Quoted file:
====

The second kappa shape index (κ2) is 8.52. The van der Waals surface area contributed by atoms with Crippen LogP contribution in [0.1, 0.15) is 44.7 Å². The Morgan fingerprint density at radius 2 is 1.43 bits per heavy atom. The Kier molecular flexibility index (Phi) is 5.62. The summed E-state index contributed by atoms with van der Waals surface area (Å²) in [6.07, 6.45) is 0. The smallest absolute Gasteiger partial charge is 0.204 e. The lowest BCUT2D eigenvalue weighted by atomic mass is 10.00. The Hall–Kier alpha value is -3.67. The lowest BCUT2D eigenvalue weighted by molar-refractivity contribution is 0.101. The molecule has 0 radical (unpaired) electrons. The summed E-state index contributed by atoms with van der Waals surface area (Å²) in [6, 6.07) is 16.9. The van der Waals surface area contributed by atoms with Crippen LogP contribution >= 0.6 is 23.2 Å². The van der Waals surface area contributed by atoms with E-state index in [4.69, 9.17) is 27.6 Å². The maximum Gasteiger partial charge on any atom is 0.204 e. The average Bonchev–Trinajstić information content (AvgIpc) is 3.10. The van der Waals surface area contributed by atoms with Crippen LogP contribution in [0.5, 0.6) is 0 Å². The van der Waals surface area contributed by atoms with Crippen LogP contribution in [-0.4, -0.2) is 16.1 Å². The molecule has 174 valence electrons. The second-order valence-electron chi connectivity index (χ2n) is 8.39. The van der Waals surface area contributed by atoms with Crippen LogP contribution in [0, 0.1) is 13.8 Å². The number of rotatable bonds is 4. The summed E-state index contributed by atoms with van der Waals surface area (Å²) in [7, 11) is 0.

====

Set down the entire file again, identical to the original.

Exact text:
The second kappa shape index (κ2) is 8.52. The van der Waals surface area contributed by atoms with Crippen LogP contribution in [0.1, 0.15) is 44.7 Å². The Morgan fingerprint density at radius 2 is 1.43 bits per heavy atom. The Kier molecular flexibility index (Phi) is 5.62. The summed E-state index contributed by atoms with van der Waals surface area (Å²) in [6.07, 6.45) is 0. The smallest absolute Gasteiger partial charge is 0.204 e. The lowest BCUT2D eigenvalue weighted by atomic mass is 10.00. The Hall–Kier alpha value is -3.67. The lowest BCUT2D eigenvalue weighted by molar-refractivity contribution is 0.101. The molecule has 0 radical (unpaired) electrons. The summed E-state index contributed by atoms with van der Waals surface area (Å²) in [6, 6.07) is 16.9. The van der Waals surface area contributed by atoms with Crippen LogP contribution >= 0.6 is 23.2 Å². The van der Waals surface area contributed by atoms with E-state index in [4.69, 9.17) is 27.6 Å². The maximum Gasteiger partial charge on any atom is 0.204 e. The average Bonchev–Trinajstić information content (AvgIpc) is 3.10. The van der Waals surface area contributed by atoms with Crippen LogP contribution in [0.5, 0.6) is 0 Å². The van der Waals surface area contributed by atoms with Crippen LogP contribution in [-0.4, -0.2) is 16.1 Å². The molecule has 174 valence electrons. The second-order valence-electron chi connectivity index (χ2n) is 8.39. The van der Waals surface area contributed by atoms with Crippen LogP contribution in [0, 0.1) is 13.8 Å². The number of rotatable bonds is 4. The summed E-state index contributed by atoms with van der Waals surface area (Å²) in [7, 11) is 0.